Updated September 10, 2017

Shocking Facts about Average Credit Card Debt


The average credit card debt in America is $5,331 per person, but there's more to this figure than meets the eye. We break it down in shocking detail.

We love our credit cards in America. But unfortunately, credit card debt is a major problem.

Facts and Figures at a Glance

Average credit card debt statistics you should not ignore:

  • The average credit card debt is $5,331.
  • 69% of people have some kind of debt (38.1% have credit card debt).
  • 77% of people have at least one credit card.
  • The average number of credit cards per person is 2.35.
  • The current outstanding revolving debt in the U.S. is $992.4 billion.
  • Baby Boomers and Generation X have the most debt.

Credit cards have simplified our lives and helped us reach personal goals, but their overuse has also contributed to an ever-growing debt problem.

Read on for the shocking facts you need to know.

Being able to open multiple credit cards easily and have credit at your fingertips means that many Americans can spend more, but it also means that not paying off bills in full each month means that debts start to build up.

About 69% of American households have debt. And the average credit card debt is $5,331.

Credit Card Debt in the United States

Credit card debt is revolving debt, which means that it's an open-ended line of credit. You can keep borrowing up to the amount of your credit limit as long as you keep paying your bill. This is different from non-revolving debt (also called installment debt), which includes home, car, and student loans. Non-revolving debt means that there is a fixed amount borrowed and a pre-set plan to pay off the loan every month.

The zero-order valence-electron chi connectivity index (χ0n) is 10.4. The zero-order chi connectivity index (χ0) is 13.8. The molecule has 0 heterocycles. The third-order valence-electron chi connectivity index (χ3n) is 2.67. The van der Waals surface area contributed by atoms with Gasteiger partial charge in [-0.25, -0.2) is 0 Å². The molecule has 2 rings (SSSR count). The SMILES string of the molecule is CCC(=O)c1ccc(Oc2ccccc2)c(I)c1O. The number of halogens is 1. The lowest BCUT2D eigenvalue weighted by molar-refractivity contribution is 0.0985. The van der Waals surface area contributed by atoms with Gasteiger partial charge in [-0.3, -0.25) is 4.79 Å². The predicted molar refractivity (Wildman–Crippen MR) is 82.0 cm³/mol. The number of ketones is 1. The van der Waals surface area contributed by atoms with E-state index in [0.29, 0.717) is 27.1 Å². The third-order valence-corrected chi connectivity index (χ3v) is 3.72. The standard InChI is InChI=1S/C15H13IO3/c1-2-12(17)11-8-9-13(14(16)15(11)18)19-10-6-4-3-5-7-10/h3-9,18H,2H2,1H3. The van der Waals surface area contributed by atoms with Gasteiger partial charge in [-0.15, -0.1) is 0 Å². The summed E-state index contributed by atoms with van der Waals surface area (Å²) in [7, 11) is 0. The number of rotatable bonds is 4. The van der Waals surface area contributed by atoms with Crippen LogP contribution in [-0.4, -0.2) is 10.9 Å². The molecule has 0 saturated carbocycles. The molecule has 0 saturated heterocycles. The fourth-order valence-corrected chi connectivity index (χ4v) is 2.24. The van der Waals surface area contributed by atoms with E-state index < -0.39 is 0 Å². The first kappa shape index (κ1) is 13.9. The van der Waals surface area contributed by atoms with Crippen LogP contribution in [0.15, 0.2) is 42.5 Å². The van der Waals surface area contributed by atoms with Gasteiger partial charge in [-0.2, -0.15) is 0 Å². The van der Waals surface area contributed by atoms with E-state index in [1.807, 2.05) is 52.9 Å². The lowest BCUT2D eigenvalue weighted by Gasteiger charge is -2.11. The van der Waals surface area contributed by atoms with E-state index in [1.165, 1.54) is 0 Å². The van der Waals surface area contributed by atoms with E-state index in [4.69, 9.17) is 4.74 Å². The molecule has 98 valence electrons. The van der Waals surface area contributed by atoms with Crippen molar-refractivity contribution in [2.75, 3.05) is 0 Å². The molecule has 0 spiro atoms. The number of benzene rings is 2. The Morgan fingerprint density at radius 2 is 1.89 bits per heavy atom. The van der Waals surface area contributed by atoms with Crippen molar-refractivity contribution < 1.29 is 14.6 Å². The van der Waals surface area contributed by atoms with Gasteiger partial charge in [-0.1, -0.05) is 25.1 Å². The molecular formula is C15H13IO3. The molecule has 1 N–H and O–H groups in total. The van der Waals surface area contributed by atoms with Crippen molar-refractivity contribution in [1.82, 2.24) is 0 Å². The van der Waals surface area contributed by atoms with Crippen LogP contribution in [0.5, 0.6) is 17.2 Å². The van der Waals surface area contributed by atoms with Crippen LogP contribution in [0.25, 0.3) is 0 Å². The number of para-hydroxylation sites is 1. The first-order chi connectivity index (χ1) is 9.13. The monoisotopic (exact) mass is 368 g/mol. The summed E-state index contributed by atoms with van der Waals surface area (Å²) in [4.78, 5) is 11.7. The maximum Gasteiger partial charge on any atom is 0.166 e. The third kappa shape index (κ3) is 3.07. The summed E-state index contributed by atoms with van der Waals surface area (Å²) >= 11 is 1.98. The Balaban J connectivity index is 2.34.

Revolving debt can be very easily abused because you can carry a balance from month to month, and you just need to pay the minimum to keep going. This makes it easy for people to buy things they can't actually afford.

The latest Consumer Credit release from the Federal Reserve (November 2016) showed that the current outstanding revolving debt in the U.S. is $992.4 billion. This is a $151 billion increase from 2011, just 5 years ago.

YearOutstanding Revolving Debt (in billions)
2011841.5
2012845.7
2013857.7
2014891.5
2015937.9
2016992.4

U.S. Credit Card Usage

Credit card usage can be broken down into two main types:

  1. Transactors: They use cards for convenience and pay off their balance in full each month. They are not in any debt and owe no interest.
  2. Revolvers: They carry a credit card balance from month to month and thus accumulate interest and debt over time.

According to the Federal Reserve's 2015 report on the economic well-being of U.S. households, 42% pay off their balance in full in each month. Out of the cardholders who do carry a balance, about half make only the minimum payment some or all the time.

Always pay in full each month42%